"He was supposed to be a bit of a player but he was only a kid. We had experienced guys in our squad like Steve Heighway and Gerry Daly, I was 24. We were hardened pros. If someone says 'watch out for this 19-year-old' you laugh it off.
"We were more concerned about the World Cup stars like Passarella and Tarantini. But ultimately the star of the game in '80 was Maradona, no shadow of a doubt," Peyton added.
A 3-1 England win over his Argentina side was a glimpse. "We'd seen him play in Wembley a few days before they played us, even though Argentina lost he was the main man," says McGee.
"And then he came from Wembley to a bumpy Lansdowne Road, the pitch was never great in May as there'd been so much rugby on it. The grass was high and you could do your ankle easily. But Maradona was all about the touches, you couldn't get near him."
There was only a slight buzz around the city for the visit, a front page story in the Irish Independent claiming that Maradona was demanding a four-figure cash sum to speak to reporters.
And in the interregnum between Giles and Hand, public interest was lukewarm: the newspapers on the day of the game had FAI advertisements telling fans that tickets were available: Ray Treacy Travel had them on sale up to 6.30 on match-day, 30 minutes before kick-off. In the end a decent crowd of 30,000 turned up.
New to international management, Hand had to give an unenviable task to full-back Dave Langan: keep Diego quiet.
"Dave was assigned to look after Maradona as much as he could. I asked Dave to try and get close to him, You'd probably need two players to mark someone like him but you can't do that," Hand recalls. "It wasn't a case of telling Dave to follow Maradona all over the place, as Maradona mainly operated from the left side, but I told Dave to go tight on him whenever he was in your area, try and get some tackles in, and Dave gave it his all.
"But it was a tough job and it was a balancing act, how far Dave could go to mark Maradona as you couldn't leave it wide open, I just said get as close as you can. And it certainly wasn't a case of asking Dave to hurt Maradona, and when it came to the rough stuff they gave as good as they got. That was the only concession I made to them, asking Dave to mark Maradona."
Forty years have not dimmed the memory for 'keeper Peyton of how hard Langan's job was, Peyton one of just four players to play in both games (1979 and '80) against Argentina, along with Tony Grealish, Don Givens and Paul McGee.
"Maradona didn't start in the game in Dublin in '79 so he didn't do a lot but I can still remember one thing he did in the 1980 game. Dave Langan ran to challenge for the ball with him. Maradona, with his first touch, jabs the ball with the front of his laces and puts a spin on the ball, like chopping the ball in mid-air," says Peyton.
"Dave ran towards the ball, the ball goes a foot away from Maradona and off he goes. I'd never seen anyone do that before, he put a spin on the ball, on the volley, spun it back to him. Some of the things he did in the game, you knew he was special."
McGee has a memory of his own battle with Maradona.
"In one situation the ball went up in the air, myself and Maradona went for it, and I flattened him, we shouldered each other but he was smaller than me, I knocked him over and won the ball and on I went. This week I dug out the old video, I showed that clip to the kids, there's Maradona and there's me," laughs the former striker, now working as a driving instructor in Galway while coaching Barna's U-14 side.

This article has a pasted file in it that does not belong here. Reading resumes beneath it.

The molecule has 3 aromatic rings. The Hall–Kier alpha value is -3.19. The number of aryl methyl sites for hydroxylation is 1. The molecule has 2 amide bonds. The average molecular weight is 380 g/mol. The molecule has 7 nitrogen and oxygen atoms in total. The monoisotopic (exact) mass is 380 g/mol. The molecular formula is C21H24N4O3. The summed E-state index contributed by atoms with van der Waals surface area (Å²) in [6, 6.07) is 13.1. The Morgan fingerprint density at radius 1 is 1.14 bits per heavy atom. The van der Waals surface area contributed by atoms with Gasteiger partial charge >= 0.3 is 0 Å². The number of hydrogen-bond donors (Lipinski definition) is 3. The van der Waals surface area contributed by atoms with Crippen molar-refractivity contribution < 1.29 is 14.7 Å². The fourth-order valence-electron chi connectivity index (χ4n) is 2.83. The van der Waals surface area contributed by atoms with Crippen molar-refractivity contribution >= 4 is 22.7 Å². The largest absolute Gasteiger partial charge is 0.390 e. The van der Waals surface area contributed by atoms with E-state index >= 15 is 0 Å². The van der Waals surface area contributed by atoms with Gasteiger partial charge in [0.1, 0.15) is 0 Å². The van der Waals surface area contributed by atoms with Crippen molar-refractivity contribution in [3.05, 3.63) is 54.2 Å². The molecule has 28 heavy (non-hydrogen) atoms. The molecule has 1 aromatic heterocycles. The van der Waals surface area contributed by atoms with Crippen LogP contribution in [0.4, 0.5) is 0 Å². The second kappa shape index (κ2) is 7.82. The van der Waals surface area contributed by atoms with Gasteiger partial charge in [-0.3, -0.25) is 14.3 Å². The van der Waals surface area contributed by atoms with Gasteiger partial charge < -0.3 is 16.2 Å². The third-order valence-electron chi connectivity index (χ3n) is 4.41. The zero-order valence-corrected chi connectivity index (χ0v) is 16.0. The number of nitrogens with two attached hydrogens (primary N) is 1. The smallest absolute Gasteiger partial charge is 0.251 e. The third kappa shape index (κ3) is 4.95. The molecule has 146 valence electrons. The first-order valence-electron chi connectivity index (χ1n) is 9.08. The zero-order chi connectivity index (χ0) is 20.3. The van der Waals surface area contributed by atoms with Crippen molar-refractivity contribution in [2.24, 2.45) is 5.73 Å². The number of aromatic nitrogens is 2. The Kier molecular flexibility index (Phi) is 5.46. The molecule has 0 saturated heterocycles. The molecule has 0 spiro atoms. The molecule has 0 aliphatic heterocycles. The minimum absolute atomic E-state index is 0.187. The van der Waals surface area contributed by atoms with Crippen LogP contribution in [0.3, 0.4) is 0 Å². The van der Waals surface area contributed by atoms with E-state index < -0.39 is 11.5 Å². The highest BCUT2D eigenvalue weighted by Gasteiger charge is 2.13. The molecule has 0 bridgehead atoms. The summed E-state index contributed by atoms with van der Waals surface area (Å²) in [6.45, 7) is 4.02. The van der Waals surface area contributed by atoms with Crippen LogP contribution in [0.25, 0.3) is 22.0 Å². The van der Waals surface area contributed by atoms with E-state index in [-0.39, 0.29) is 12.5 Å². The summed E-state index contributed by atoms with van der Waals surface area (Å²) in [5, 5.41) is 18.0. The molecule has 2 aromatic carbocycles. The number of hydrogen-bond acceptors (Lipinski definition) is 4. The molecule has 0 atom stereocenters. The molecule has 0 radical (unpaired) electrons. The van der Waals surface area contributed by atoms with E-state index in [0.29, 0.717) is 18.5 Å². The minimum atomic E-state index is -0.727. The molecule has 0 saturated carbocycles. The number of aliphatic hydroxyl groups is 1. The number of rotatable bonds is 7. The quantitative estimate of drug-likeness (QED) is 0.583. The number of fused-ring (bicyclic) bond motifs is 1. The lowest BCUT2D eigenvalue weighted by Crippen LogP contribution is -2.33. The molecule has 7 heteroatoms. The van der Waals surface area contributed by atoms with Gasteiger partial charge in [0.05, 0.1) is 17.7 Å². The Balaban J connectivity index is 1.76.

When the final whistle blew, Argentina had won 1-0, Hand pleased with the efforts of a patched-up squad. "We had chances to equalise but the result didn't really matter, we'd played well," Hand recalls.
One battle remained: who'd get Maradona's jersey? Peyton wasn't interested, as 'keepers always swap with 'keepers. "I changed shirts with Fillol, their World Cup-winning 'keeper, that's a shirt I still have and still treasure," Peyton says.
"After the game a few of the boys made a beeline for Maradona to get his shirt, I recall Dave Langan and Gerry Daly trying to get it, I think they knew then that this boy was special. It wasn't his reputation, it was what he did on the field that day."
McGee swapped with World Cup winner Passarella, a shirt he still has: "He was the toughest player I ever played against, by a mile, I don't think the Argentina players believed in friendlies."
Accounts from the time show that Don Givens, the senior statesman in the Irish side, nabbed Maradona's jersey.
Diego and Argentina moved on, beating Austria in Vienna five days later, thanks to a Maradona hat-trick. But those who saw him in Dublin knew a star was born.
"People knew about Maradona, his name was out there already but he wasn't yet the global star, it probably took until 1982 for the world to wake up to Maradona but he was special. He was very strong, that's what people forget sometimes, it wasn't all skills and passing, he was a huge physical presence," says Hand.
McGee enjoys his status as one-time opponent of a true great.
"You do look back and think yeah, I played with lads of that standard," he says. "He was the best player in the world, one of those guys you come up against who is just streets ahead of everyone else, playing for the world champions, in Dublin," says McGee.
"The great players, like Messi and Ronaldo now and Maradona then, they have this awareness about them," adds Peyton. "It's like the ball is part of their body, like they own the ball, you can't get it off them, they read your movement as you come at them to get the ball and they can deal with that. He was special. I came off the pitch that day knowing that.
"We had dinner back at the team hotel that night and I think the whole chat was, we had just seen one of the best players in the world, this guy was going to be something special."